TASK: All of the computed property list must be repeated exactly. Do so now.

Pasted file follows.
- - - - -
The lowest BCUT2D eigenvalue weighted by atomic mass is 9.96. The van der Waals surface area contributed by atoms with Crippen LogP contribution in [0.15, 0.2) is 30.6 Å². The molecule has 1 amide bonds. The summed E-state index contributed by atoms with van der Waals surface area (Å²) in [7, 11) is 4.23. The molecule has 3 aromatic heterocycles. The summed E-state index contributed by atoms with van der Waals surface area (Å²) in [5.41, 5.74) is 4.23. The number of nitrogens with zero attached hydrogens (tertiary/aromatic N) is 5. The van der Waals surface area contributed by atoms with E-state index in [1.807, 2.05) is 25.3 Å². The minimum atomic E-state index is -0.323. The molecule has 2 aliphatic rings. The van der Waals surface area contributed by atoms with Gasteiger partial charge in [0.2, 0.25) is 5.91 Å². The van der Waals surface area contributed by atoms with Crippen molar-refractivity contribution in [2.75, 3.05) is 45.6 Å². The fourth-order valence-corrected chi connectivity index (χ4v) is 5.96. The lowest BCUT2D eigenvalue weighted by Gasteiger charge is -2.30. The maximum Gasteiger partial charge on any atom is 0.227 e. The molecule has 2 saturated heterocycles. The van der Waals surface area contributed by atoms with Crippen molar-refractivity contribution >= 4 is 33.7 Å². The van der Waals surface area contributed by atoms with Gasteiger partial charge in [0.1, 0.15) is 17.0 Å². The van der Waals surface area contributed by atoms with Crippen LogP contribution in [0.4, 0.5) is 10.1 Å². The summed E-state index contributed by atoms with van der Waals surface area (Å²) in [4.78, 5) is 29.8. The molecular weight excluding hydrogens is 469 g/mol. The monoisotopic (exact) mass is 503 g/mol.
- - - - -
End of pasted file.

The lowest BCUT2D eigenvalue weighted by atomic mass is 9.96. The van der Waals surface area contributed by atoms with Crippen LogP contribution in [0.15, 0.2) is 30.6 Å². The molecule has 1 amide bonds. The summed E-state index contributed by atoms with van der Waals surface area (Å²) in [7, 11) is 4.23. The molecule has 3 aromatic heterocycles. The summed E-state index contributed by atoms with van der Waals surface area (Å²) in [5.41, 5.74) is 4.23. The number of nitrogens with zero attached hydrogens (tertiary/aromatic N) is 5. The van der Waals surface area contributed by atoms with E-state index in [1.807, 2.05) is 25.3 Å². The minimum atomic E-state index is -0.323. The molecule has 2 aliphatic rings. The van der Waals surface area contributed by atoms with Gasteiger partial charge in [0.2, 0.25) is 5.91 Å². The van der Waals surface area contributed by atoms with Crippen molar-refractivity contribution in [2.75, 3.05) is 45.6 Å². The fourth-order valence-corrected chi connectivity index (χ4v) is 5.96. The lowest BCUT2D eigenvalue weighted by Gasteiger charge is -2.30. The maximum Gasteiger partial charge on any atom is 0.227 e. The molecule has 2 saturated heterocycles. The van der Waals surface area contributed by atoms with Crippen molar-refractivity contribution >= 4 is 33.7 Å². The van der Waals surface area contributed by atoms with Gasteiger partial charge in [0.1, 0.15) is 17.0 Å². The van der Waals surface area contributed by atoms with Crippen LogP contribution in [0.4, 0.5) is 10.1 Å². The summed E-state index contributed by atoms with van der Waals surface area (Å²) in [4.78, 5) is 29.8. The molecular weight excluding hydrogens is 469 g/mol. The monoisotopic (exact) mass is 503 g/mol.